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    Sponge iron, also known as Direct Reduced Iron (DRI), is a product that

    is produced by subjecting iron ore to a reduction process. Direct reduced

    iron has a slightly higher iron content, which often makes it better suited

    for use in the electric furnace route of steel making.

    Though the industrial application of sponge iron started early in the

    1950s, it could not fulfill industry expectations at that time in being used

    as a supplementary material for feed/ alternative to blast furnaces. The

    main reasons were :

    The gas based sponge iron plants could operate only where inexpensive natural gas was available.

    Sponge iron furnaces could not be developed into a single entity to produce liquid metal.

    Increased scrap availability that was being traded world wide as a furnace RM.

    Blast furnace capacities increased from 0.7 Mt/yr in 1960s to over 4 Mt/yr. Today the largest gas based sponge iron

    module available is approx. 1.0 Mt/yr. However, the environmental requirements and the capital cost required to set

    up new integrated steel plants have their own draw backs. In light of this, coal based sponge iron technology now

    indicates a new direction, particularly for Indian steel making conditions.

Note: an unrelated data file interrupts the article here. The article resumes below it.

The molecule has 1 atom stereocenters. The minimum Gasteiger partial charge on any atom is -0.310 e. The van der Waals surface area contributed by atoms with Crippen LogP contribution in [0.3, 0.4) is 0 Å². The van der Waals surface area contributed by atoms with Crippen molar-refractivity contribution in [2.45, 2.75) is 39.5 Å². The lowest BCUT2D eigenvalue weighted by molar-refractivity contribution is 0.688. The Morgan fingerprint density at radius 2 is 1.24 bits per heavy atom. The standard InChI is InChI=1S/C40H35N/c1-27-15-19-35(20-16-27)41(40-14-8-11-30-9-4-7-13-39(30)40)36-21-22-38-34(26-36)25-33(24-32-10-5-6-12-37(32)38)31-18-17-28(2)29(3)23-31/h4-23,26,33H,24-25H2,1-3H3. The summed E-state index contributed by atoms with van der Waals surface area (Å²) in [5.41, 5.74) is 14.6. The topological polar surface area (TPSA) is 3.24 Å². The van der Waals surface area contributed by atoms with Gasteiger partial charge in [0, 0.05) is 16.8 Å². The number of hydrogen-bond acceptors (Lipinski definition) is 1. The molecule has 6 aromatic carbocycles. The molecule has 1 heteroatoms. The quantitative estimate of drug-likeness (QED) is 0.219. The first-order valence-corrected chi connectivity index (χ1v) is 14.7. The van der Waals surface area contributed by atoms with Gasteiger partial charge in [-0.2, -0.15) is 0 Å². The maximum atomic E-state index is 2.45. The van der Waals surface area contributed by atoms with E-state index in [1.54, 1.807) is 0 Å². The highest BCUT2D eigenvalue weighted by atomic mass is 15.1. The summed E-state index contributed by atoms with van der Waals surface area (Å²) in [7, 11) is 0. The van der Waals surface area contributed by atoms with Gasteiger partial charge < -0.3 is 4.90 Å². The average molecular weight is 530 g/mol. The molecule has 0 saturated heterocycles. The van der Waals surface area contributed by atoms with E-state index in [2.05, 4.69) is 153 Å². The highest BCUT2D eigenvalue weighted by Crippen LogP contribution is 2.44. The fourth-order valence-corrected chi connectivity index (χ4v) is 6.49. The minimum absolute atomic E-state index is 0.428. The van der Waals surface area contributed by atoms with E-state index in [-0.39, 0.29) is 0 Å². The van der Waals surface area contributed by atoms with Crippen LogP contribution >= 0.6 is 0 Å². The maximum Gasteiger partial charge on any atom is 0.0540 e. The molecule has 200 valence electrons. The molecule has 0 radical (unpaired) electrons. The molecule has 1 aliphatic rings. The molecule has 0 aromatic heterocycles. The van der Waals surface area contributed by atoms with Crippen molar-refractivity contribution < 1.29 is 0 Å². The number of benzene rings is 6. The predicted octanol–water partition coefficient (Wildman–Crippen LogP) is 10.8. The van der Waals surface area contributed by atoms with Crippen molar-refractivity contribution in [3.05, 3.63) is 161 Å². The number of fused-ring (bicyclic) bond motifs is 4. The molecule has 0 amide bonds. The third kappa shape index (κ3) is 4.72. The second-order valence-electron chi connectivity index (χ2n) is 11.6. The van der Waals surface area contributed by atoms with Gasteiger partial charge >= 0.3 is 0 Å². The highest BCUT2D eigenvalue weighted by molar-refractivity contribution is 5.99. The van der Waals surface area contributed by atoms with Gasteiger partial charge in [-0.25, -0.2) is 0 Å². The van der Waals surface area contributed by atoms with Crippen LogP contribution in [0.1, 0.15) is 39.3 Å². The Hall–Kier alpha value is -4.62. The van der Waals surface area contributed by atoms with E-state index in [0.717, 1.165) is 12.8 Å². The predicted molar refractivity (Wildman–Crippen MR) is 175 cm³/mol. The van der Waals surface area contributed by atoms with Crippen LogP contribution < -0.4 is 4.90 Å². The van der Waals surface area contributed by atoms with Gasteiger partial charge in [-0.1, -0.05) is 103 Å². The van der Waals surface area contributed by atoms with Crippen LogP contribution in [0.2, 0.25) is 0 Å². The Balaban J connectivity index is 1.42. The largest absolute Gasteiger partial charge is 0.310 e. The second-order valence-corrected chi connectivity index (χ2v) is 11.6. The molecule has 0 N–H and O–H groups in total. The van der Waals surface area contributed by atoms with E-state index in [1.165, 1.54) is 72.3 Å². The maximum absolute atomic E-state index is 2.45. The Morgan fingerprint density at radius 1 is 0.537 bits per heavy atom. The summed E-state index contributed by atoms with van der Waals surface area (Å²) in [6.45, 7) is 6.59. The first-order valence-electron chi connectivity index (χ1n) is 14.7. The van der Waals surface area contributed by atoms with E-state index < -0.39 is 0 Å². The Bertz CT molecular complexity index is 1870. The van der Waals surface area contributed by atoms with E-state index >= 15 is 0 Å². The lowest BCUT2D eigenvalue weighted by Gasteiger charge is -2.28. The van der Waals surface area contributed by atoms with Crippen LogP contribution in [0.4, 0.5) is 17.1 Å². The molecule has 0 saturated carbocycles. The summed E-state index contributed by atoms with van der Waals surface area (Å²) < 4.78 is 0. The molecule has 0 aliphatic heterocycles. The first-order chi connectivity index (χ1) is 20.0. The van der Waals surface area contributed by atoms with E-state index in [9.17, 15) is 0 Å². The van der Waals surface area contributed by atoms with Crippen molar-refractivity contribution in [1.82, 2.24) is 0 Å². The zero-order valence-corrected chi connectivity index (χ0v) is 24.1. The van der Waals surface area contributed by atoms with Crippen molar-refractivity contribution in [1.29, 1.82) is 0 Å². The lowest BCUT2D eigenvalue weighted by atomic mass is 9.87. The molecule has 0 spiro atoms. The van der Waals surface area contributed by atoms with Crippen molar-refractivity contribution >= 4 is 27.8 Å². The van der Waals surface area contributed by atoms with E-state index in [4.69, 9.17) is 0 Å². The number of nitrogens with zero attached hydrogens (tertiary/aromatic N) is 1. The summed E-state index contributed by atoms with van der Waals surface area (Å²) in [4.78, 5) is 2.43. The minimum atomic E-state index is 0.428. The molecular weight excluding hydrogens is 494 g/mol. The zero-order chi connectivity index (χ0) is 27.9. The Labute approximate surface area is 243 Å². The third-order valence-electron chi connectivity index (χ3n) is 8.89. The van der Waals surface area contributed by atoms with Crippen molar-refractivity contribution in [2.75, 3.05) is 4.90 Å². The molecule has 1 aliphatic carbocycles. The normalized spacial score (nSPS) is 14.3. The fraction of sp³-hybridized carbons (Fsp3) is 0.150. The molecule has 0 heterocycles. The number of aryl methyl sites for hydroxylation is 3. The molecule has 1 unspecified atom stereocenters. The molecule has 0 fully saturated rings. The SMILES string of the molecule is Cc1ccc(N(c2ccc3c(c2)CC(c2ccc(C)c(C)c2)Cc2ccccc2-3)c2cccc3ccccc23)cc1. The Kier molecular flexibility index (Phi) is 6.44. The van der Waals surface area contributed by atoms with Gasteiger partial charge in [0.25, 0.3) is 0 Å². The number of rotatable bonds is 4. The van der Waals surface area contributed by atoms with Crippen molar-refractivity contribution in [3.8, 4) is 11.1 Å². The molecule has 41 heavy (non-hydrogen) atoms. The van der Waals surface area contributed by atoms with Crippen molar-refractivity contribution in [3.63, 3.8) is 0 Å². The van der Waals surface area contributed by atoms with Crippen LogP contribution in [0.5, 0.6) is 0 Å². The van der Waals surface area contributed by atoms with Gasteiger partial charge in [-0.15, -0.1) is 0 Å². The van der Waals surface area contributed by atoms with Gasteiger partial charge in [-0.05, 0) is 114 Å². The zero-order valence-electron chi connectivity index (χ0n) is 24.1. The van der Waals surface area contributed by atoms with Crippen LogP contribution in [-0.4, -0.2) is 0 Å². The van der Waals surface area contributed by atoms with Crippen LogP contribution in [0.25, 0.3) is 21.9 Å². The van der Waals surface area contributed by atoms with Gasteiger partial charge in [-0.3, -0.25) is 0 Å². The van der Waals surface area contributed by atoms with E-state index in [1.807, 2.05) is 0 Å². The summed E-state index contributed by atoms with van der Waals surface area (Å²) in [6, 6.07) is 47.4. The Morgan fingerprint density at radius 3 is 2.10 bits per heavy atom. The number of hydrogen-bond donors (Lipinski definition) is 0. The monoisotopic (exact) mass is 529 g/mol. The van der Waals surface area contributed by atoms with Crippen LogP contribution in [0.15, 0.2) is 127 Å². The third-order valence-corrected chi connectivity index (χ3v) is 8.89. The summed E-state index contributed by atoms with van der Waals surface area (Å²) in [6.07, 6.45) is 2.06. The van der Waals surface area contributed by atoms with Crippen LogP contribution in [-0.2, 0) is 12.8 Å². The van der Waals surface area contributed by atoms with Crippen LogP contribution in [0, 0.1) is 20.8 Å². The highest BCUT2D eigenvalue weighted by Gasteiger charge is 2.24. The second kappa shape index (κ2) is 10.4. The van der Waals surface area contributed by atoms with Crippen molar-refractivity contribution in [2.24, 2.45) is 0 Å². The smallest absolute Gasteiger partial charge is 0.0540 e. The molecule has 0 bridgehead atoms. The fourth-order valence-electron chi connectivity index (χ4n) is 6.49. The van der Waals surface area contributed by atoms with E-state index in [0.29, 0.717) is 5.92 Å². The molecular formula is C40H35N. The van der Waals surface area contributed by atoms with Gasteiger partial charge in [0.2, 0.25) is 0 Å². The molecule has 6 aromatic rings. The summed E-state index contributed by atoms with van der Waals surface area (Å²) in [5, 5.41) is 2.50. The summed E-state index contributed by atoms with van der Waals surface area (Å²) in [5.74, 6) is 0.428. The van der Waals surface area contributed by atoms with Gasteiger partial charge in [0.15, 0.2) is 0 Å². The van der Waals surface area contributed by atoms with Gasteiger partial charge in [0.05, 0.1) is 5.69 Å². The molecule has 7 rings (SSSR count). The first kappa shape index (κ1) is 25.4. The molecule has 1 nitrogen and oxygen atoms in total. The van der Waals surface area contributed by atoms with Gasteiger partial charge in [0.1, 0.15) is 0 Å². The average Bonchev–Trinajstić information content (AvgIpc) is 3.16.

The production of sponge iron in India started about three decades ago triggered by the fact that in the mid-1970s,

    Indian mini-steel plants started examining the viability of setting up sponge iron plant. Since India has adequate coal

    deposits, production of coal based sponge iron was considered a feasible option. The growth of the DRI industry till

    the mid 1980 was slow largely because of restrictive licensing. It was only after de-licensing in 1985 that the

    industry expanded rapidly.

    Production Trend - Sponge Iron production in India witnessed a CAGR of 14.77% during the period 2004 -05 to

    2009-10. However, the growth rate was volatile during that period with 2006-07 recording the highest growth rate

    of around 38%. Production growth is expected to accelerate during 2011 - 13 on account of a strong demand from

    the secondary steel industry, which uses sponge iron for manufacturing steel. According to CMIE, steel production

    is expected to grow by 11 % and 15 %, respectively, during 2011 - 12 and 2012 - 13. As secondary steel sector

    accounts for almost 55% of the total steel production, a strong growth in production of steel is expected to boost the

    demand for sponge iron. Sponge iron production is expected to grow by 14 % in 2011-12 and by 18.4% in 2012-13.


    1nd Qtr 2nd Qtr 3nd Qtr 4nd Qtr Total

    (April-June) (July - Sept) (Oct - Dec) (Jan - Mar) (April - March)

    A. Gas Based 910456 529945 486113 687805 2614319

    B. COAL BASED 3726841 3739841 3898000 4128223 15492905

    TOTAL B 4637297 4269786 4384113 4816028 18107224